Research University

Close encounters of the cultural kind

Daniel Arbino, the Jay I. Kislak Chair and Curator at the Kislak Center at the University of Miami, seeks to honor the benefactor’s vision and bring the collection into the 21st century.
Daniel Arbino

Daniel Arbino will oversee the Jay I. Kislak Collection at the Otto G. Richter Library. Photo: Jose Cabrera/University of Miami

He grew up in the suburbs of Cincinnati, Ohio, the son of an Italian American couple. But Daniel Arbino refers to a sequence of “sparks” that fired his fascination with Caribbean and Latin American culture and led him to a lifelong encounter with the world of books and artistic artefacts. 

“There’s no rhyme or reason, no definitive moment or epiphany, but instead a series of beautiful moments—of sparks—that led me to Latin American culture and now here, to Miami and the University,” said Arbino, librarian professor and the inaugural Jay I. Kislak Chair and Curator of the Jay I. Kislak Collection, housed in Special Collections at the Otto G. Richter Library on the Coral Gables Campus. 

The Jay I. Kislak Family Foundation celebrated Arbino’s arrival. 

"We are delighted to welcome Daniel Arbino as the new chair and curator of the Kislak Center at the University of Miami, said Tomas Bartelmo, the foundation’s chief executive officer. “The Kislak Family Foundation appreciates the initiative of the University in attracting such a distinguished scholar to carry forward the spirit that animated Jay Kislak's exceptional commitment to the early history of the Americas." 

From his childhood, Arbino remembered that many stores in Cincinnati were shuttering their doors and that it seemed fashionable to leave to go elsewhere. That trend stimulated a sense that a wilder world was beckoning.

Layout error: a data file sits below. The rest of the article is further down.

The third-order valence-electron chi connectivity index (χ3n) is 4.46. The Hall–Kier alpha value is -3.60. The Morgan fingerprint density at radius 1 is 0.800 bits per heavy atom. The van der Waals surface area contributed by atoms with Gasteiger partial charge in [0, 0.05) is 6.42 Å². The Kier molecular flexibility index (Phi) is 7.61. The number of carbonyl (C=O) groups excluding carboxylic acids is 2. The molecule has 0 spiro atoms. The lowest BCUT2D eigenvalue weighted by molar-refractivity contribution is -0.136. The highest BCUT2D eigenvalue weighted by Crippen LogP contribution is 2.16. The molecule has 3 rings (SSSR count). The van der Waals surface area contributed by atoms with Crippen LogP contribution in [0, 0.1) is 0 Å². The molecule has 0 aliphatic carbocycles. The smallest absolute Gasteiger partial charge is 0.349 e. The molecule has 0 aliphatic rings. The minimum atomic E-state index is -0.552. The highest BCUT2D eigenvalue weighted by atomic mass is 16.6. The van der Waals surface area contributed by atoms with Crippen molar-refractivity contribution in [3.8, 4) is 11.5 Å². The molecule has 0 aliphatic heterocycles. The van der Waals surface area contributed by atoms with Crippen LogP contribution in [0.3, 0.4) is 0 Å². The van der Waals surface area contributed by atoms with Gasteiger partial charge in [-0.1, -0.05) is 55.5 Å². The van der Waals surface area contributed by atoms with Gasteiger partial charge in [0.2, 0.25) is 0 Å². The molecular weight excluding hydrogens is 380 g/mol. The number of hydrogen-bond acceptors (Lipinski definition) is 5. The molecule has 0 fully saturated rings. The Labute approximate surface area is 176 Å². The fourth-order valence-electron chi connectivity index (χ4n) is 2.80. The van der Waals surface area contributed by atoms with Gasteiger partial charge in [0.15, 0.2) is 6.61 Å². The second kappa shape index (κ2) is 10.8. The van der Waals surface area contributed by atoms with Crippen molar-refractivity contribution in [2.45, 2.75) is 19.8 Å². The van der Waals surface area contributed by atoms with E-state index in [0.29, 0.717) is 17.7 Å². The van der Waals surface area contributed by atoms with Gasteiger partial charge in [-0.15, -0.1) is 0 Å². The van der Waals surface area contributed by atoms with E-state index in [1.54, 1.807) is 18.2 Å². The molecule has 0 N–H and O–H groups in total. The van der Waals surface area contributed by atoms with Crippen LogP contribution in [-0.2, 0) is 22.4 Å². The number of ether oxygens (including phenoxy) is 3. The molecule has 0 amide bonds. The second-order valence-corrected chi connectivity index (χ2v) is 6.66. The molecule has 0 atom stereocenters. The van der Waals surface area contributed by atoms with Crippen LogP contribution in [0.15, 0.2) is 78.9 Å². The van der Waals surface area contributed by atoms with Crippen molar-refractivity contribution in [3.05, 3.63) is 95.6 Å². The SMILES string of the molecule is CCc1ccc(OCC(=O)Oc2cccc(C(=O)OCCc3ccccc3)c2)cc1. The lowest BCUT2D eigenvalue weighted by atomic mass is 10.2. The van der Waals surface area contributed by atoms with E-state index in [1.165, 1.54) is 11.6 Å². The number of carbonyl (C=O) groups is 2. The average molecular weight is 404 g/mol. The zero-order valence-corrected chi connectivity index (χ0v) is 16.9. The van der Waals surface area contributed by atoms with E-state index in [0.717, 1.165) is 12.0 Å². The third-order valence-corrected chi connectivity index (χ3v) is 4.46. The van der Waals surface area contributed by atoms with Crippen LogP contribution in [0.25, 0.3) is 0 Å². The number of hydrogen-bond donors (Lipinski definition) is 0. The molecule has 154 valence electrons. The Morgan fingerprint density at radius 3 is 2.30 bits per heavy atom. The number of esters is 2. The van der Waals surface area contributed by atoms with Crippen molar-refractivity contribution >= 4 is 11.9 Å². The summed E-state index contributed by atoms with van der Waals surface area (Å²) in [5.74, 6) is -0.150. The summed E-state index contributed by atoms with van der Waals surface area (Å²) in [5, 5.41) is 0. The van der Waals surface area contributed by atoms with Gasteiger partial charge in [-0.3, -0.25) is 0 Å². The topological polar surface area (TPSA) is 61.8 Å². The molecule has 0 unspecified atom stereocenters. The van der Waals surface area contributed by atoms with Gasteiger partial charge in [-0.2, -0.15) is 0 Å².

Reading and books heightened that sense. Arbino’s father owned a candy factory and his mother worked in retail, neither profession overtly “literary,” yet Arbino was encouraged to read—and his choices were often surprising. 

“My mother was wonderful. We’d go to bookstores and all she cared was that I was reading—she didn’t care what I was reading,” Arbino said. “‘Go pick out a book,’ she’d say, and for whatever reason I’d pick out these Haitian and Jamaican books. She would look at the cover and ask: ‘This is what you want to read?’ I’d nod, and she’d say, ‘okay then.’” 

In addition to the Caribbean books, another “spark” in the form of island music sifted into the Arbino home. Arbino’s mother, who’d grown up in the 1960s in a working class, low-income neighborhood in Cincinnati, resonated with the messages of reggae icon Bob Marley. 

“Mom loved Marley’s music. She played the greatest hits but encouraged me to explore the B side of the albums and the deep cuts—I got into it and really went with it,” Arbino recounted. “This was another one of those bigger moments to explore beyond the world that we knew that had a profound impact on my life.”